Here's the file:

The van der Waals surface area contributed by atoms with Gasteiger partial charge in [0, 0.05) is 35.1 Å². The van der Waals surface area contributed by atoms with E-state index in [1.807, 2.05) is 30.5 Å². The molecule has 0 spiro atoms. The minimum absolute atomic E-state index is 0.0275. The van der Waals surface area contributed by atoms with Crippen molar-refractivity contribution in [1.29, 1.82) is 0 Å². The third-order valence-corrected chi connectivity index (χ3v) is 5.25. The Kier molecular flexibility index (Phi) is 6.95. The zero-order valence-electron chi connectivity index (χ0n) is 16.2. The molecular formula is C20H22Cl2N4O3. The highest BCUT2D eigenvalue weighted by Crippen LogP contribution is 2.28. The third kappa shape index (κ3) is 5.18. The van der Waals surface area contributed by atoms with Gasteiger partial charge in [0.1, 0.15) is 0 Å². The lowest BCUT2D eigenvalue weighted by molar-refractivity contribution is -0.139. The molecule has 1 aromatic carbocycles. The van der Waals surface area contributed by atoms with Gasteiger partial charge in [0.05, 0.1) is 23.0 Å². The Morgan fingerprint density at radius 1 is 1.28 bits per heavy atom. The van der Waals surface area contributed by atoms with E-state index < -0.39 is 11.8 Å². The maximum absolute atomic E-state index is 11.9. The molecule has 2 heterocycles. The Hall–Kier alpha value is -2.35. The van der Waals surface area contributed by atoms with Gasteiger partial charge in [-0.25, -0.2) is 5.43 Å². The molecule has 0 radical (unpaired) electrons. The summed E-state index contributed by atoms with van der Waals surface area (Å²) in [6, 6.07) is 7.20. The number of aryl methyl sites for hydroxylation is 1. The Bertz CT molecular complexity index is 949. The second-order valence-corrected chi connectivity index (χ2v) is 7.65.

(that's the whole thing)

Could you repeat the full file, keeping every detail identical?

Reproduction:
The van der Waals surface area contributed by atoms with Gasteiger partial charge in [0, 0.05) is 35.1 Å². The van der Waals surface area contributed by atoms with E-state index in [1.807, 2.05) is 30.5 Å². The molecule has 0 spiro atoms. The minimum absolute atomic E-state index is 0.0275. The van der Waals surface area contributed by atoms with Crippen molar-refractivity contribution in [1.29, 1.82) is 0 Å². The third-order valence-corrected chi connectivity index (χ3v) is 5.25. The Kier molecular flexibility index (Phi) is 6.95. The zero-order valence-electron chi connectivity index (χ0n) is 16.2. The molecular formula is C20H22Cl2N4O3. The highest BCUT2D eigenvalue weighted by Crippen LogP contribution is 2.28. The third kappa shape index (κ3) is 5.18. The van der Waals surface area contributed by atoms with Gasteiger partial charge in [0.1, 0.15) is 0 Å². The lowest BCUT2D eigenvalue weighted by molar-refractivity contribution is -0.139. The molecule has 1 aromatic carbocycles. The van der Waals surface area contributed by atoms with Gasteiger partial charge in [0.05, 0.1) is 23.0 Å². The Morgan fingerprint density at radius 1 is 1.28 bits per heavy atom. The van der Waals surface area contributed by atoms with E-state index < -0.39 is 11.8 Å². The maximum absolute atomic E-state index is 11.9. The molecule has 2 heterocycles. The Hall–Kier alpha value is -2.35. The van der Waals surface area contributed by atoms with Gasteiger partial charge in [-0.25, -0.2) is 5.43 Å². The molecule has 0 radical (unpaired) electrons. The summed E-state index contributed by atoms with van der Waals surface area (Å²) in [6, 6.07) is 7.20. The number of aryl methyl sites for hydroxylation is 1. The Bertz CT molecular complexity index is 949. The second-order valence-corrected chi connectivity index (χ2v) is 7.65.